This year’s seizure figures have not yet been released, and arrests that have occurred have mainly led to relatively small heroin seizures, but do give us some notion of who is currently involved in the trade and where. The most recent bust was December 2, with eight suspects arrested and two kilos of heroin seized in the northern departments of Norte de Santander, Santander, Cordoba, Sucre and Guajira, as well as Bogota, for cocaine and heroin trafficking. The group was allegedly linked to the Urabeños, acquired its drugs in Antioquia, and shipped them off the northern coast in go-fast boats.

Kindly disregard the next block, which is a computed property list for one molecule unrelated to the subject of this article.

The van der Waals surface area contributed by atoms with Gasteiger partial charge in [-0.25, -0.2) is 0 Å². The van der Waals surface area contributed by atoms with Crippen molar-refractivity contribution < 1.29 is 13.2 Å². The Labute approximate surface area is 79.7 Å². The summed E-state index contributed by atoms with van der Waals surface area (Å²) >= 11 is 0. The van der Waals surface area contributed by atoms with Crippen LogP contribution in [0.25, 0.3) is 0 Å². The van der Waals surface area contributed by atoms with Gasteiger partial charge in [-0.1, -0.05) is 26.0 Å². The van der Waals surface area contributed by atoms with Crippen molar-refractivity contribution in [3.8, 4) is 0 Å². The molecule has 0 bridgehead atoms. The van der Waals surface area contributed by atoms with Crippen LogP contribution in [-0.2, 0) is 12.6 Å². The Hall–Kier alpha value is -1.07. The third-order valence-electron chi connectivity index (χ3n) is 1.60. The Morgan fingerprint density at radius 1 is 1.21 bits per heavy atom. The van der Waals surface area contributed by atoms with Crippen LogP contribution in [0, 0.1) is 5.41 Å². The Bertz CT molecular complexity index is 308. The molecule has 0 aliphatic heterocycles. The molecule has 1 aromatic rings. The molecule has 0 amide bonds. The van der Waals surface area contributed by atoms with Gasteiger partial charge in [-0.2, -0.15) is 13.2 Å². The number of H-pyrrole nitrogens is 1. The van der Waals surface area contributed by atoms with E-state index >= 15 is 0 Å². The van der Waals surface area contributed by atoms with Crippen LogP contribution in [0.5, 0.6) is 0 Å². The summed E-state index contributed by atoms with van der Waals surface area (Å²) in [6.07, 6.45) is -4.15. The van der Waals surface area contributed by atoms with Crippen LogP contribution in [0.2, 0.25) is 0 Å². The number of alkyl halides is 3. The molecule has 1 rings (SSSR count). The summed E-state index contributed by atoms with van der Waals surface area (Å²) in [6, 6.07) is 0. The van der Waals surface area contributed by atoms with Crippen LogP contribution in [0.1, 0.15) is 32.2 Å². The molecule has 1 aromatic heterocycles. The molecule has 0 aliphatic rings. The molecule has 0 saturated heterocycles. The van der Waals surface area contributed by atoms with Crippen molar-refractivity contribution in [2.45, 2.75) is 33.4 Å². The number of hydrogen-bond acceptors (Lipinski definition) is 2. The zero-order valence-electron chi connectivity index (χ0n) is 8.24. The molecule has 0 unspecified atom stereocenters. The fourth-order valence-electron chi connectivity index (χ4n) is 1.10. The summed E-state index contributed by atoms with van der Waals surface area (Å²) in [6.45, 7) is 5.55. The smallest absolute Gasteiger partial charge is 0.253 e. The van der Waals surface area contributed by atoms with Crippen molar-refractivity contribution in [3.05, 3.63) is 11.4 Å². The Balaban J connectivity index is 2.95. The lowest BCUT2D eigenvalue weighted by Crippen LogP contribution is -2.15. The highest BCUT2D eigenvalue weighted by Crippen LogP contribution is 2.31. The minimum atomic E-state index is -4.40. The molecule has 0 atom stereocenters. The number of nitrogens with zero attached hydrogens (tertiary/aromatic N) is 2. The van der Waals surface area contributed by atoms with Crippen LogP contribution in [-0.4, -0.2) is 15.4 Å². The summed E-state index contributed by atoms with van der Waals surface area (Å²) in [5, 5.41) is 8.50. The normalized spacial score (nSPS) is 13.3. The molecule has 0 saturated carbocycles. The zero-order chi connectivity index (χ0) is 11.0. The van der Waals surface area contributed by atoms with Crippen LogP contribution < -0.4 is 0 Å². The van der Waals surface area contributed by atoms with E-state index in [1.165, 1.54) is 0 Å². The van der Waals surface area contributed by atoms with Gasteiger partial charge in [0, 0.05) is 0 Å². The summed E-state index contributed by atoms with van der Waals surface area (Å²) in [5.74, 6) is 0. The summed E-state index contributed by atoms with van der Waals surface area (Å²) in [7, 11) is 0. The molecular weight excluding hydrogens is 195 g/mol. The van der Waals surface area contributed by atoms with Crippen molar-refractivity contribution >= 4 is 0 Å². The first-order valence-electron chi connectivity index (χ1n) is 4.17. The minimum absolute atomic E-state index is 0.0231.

In September, 11 suspects were arrested for heroin and cocaine production and trafficking, most in Norte de Santander. Others were arrested in Barranquilla and in Popayan, the capital of the southwest department of Cauca, where the network bought the heroin before shipping it up north and out through Venezuela. During the operation, 39.6 kilos of heroin were seized.
A network dismantled in May allegedly bought product from the Sixth Front of the Revolutionary Armed Forces of Colombia (FARC), also in Nariño, where the guerilla group is believed to control a large portion of heroin production. The group then transported some heroin overland to Cucuta — the capital of Norte de Santander — and some to Bogota, before sending it to the United States. In March, authorities dismantled another group alleged to have bought heroin from the FARC and the Rastrojos in southwest Colombia before shipping it north.